DT: The book, written by myself and Virginia Bell, really came from a strong desire we had to get the message out that we felt there was still a lot you can do even when a person has Alzheimer’s to help improve their quality of life the best you can. The inspiration for the book was that we had both done a lot of work in adult day-care centers. You would go into these adult day-care centers (which are all around the country and the world now) expecting to find doom and gloom, but actually you would walk in and you would see a lot of people gathered together, having a good time; laughing, sharing coffee, looking at the newspapers, doing activities. It really seemed almost like a group of friends being together. Virginia Bell and I realized that the social/behavioral approaches really reach people. If you can surround a person with dementia with feelings of security, a joyful atmosphere, it brings out the best in everybody. What a person with Alzheimer’s disease needs is somebody to be a friend to them. These elements of friendship: meaningful activities, safety, security, humor, could really be a clue to how to relate to people with the disease. The book was one of the first books, if not the first book, to get out of the doom and gloom mood. The very first reader letter we got was from a woman who had Alzheimer’s. She read the book and said it gave her a better sense of where she was and what she could still accomplish. It was very gratifying, very surprising in a way that that was the first comment we received. People can read this book without feeling despair which, unfortunately, I think some of the other books in the field are just so overwhelming to caregivers or the patient that they can’t read it.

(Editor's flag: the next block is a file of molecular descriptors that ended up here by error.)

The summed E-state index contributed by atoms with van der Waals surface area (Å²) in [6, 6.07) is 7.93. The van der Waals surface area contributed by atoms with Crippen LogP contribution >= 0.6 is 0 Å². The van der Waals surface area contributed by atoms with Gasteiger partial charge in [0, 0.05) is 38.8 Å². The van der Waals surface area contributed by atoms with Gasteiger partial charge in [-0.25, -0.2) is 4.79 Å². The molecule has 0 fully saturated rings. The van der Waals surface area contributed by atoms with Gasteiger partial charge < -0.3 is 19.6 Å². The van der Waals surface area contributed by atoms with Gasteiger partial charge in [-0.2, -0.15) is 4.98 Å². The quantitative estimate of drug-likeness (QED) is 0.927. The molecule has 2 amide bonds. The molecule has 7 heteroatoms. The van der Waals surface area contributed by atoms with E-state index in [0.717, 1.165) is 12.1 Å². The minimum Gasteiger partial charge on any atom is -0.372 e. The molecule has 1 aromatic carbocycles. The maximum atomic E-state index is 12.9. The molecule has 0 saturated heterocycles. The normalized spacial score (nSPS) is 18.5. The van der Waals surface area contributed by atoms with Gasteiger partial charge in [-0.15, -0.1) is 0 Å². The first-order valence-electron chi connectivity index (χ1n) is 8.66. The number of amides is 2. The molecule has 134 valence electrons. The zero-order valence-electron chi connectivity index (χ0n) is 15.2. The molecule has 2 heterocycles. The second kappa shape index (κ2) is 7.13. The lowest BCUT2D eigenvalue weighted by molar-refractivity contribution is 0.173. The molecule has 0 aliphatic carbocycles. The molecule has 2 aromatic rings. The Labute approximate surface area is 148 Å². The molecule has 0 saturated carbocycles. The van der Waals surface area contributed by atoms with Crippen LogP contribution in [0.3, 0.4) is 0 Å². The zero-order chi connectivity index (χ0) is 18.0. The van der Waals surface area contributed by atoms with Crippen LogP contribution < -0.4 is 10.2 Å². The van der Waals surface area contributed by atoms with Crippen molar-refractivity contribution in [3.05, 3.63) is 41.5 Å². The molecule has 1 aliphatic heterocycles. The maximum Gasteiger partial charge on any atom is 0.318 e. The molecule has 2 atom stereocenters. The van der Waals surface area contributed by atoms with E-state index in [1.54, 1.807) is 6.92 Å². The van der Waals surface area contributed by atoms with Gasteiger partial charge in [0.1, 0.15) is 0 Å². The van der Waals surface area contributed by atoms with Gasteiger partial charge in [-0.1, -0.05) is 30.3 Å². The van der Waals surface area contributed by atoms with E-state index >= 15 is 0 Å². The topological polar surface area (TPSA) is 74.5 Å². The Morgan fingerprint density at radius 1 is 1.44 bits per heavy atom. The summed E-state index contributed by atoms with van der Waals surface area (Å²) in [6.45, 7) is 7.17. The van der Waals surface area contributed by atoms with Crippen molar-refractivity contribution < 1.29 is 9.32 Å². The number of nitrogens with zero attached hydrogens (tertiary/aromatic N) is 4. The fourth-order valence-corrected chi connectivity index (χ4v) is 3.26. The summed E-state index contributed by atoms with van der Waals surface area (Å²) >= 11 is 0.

AS: What do you hope people will get out of reading The Best Friends Approach to Alzheimer’s Care?
DT: A couple of things, I think the book has just many many practical ideas of sort of ‘dos’ and ‘don’ts’ for connecting with people with Alzheimer’s and helping them. Even simple things like “don’t argue.” It’s a big one if you can teach a husband not to argue with his wife who has Alzheimer’s or vice versa, I mean that’s an enormous achievement. I think in the book there’s a sense that caregivers should be a best friend to themselves, to take care of themselves, and to use services - not to wait too long to use services. The book definitely wants to connect people with the National Alzheimer’s Association network. I’m also proud that we actually have stories about real people with the disease. We got permission from about 40 or 50 families and individuals to use their real names in the book. This is the first time it had ever been done, that you would have real names, real cities, and nobody turned us down, I was amazed. And they tell their story about what it’s like to have this disease.
AS: The patients?
DT: Patients, yes. In other words, in the past books would either do a composite or maybe say David S. of whatever city. We actually interviewed people with the disease and their caregivers. We told real true-life stories as to how families cope with this disease. I think people learn through stories. It’s one thing to give 20 generic principles but if you can give some anecdotes it’s beneficial. We’ve had some really positive feedback about that.
AS: What advice do you think is the most important for caregivers?
DT: I would say to certainly inform yourself the best you can about the disease, be patient with yourself and your other family members, recognize that some people need time to adjust to what’s happening. Maintain an optimism or hope, our research is doing tremendous things. We’re learning so much more about the disease that we may soon learn ways to slow it down or even prevent it, if we can’t be hopeful for ourselves maybe for our children and grandchildren. On a different note, as a caregiver think about your future; where do you want to be in five or 10 years because if your loved one does have Alzheimer’s, they will eventually die from the disease. What do you want your life to be and your relationship with your siblings and family? Remember not to cut yourself off from the world, to try to imagine a time when you’ll only be responsible for leading your life. Have a sense of pride that you’ve been able to give such loving care over a period of time to your loved one.
AS: Great. Thank you.